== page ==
Common name for a fish supper gets a whole new meaning...
Another month, another list of new words in an English dictionary. The constant change in lexicography has Martin Hesp reaching for a ‘dirty martini’.
Fancy a takeaway? I don't mean something with chips – we're talking about a new noun that refers to a key fact, point, or idea to be remembered. This new usage is probably enough to cause a bit of lolz. You might even be reduced to rolling around with mwahahaha. It would certainly have me gently stroking my soul-patch. Or, at least, it would – if I had a small tuft of facial hair directly below my lower lip.
Which I haven't. And that, I imagine, means I'm a bit of a douche. I may as well be covered in vajazzle, because I'm certainly not ripped.Oh all right, I'll desist from this gobbledygook. But in doing so I will just say that, officially speaking, it's not nonsense at all.
All the words above which might confuse you (they certainly did me) feature in Oxford University Press's latest quarterly update of its Oxford Dictionary Online.
Call me past-it – accuse me of being stuck-in-mental-mud – but I will probably always associate the relatively modern term "takeaway" with fast food and so will never use it as a noun to describe a fact that needs to be remembered.
As for lolz, I'll probably just stick with words like fun, laughter, or amusement. I know for absolute certain that I'll never adopt mwahahaha as a term for manic or cackling laughter – although, I do agree with the dictionary that it sounds right for the kind of laughter howled by a "villainous character in a cartoon or comic strip".
But I'm guessing not many Western Morning News readers will be getting out the vajazzle any time soon. In case you wondered, it means to "adorn the pubic area (of a woman) with crystals, glitter, or other decoration."
The only word in the new list that I've heard of in the modern sense is douche – and only then because I watched a television documentary about rap music in which many of the interviewees used it to describe an obnoxious or contemptible person.
New words adopted by the latest dictionaries offer newspaper columnists a favourite perennial – although I don't know whether to be glad or sad when I realise that, when the old chestnut comes around the bosses at the WMN always call upon me to harrumph and despair.
The first thing I always say is: yes, of course it is a good thing that the language is growing and changing because that's what makes it a fascinating, living, code.
But – and it's a big but – there are times when I envy my grandfather's generation. It may have been a hard life out there on the fields of the Somerset Levels in the bad old days when winters were winters and the annual floods iced everything lock stock and barrel – but at least very little changed and you knew where you stood.
My grandfather's first childhood job was that of bird-scarer – all he needed to know was that birds were bad and that chucking stones and making a noise would frighten them away. Compare that to most modern jobs. A great many of them are based on communication – and that, as we constantly witness, is overtaken by a tsunami of new words and phrases.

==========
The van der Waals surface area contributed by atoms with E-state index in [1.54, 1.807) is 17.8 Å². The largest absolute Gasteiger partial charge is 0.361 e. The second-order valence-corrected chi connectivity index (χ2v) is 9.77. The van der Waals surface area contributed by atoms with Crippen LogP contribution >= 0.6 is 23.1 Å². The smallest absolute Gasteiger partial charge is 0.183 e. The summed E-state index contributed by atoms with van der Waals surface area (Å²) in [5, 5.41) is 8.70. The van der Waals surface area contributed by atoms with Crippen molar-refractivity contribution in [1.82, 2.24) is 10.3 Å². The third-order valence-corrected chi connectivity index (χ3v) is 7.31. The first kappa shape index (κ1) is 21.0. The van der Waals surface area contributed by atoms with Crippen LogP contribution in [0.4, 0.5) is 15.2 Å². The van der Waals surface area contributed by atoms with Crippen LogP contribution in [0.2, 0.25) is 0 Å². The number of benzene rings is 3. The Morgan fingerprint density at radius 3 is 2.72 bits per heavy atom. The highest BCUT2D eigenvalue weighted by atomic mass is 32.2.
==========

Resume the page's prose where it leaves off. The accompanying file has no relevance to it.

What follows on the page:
Some we do have to get to grips with as modern technologies overtake us. And so we probably do need "tweeps" which, as you'll know, are a person's followers on the social networking site Twitter. A Wikipedian is, of course, someone who contributes to the collaboratively written online encyclopaedia Wikipedia on a regular basis.
But do we really need "lifecasting"? I think not – and I will tell you why. Because it means: "The practice of broadcasting a continuous live flow of video material on the internet which documents one's day-to-day activities."
Why would anyone want to do such a thing? What an utter waste of time. Can you imagine someone like my granddad lifecasting? "Just thrown a stone at a flock of birds. Went to sleep. Threw a few more stones. Chased a pigeon. Went to sleep. Made a noise to frighten away the rooks." Actually, I could perhaps get into watching that. It would be better than having to learn all these dreadful new words, most of which will be out of use before you can chase off a pigeon.
Here are some exciting new dictionary words that I reported on in a similar WMN opinion piece just five years ago – heaviosity, ya-yas, charette, garburator, webinar, biffy, smoosh, bragbook, fruit-loop, wairua, semifreddo, digestivo, acai, pastilla and piquillo. How many in that list are now in common parlance?
So excuse me if I go off now on a "date night" (prearranged occasion on which an established couple go for a night out) with my missus and sink a couple of "dirty martinis" (new phrase for a cocktail made with gin or vodka, dry vermouth, and a small amount of olive brine, typically garnished with a green olive). That beats lifecasting or stroking one's soul patch.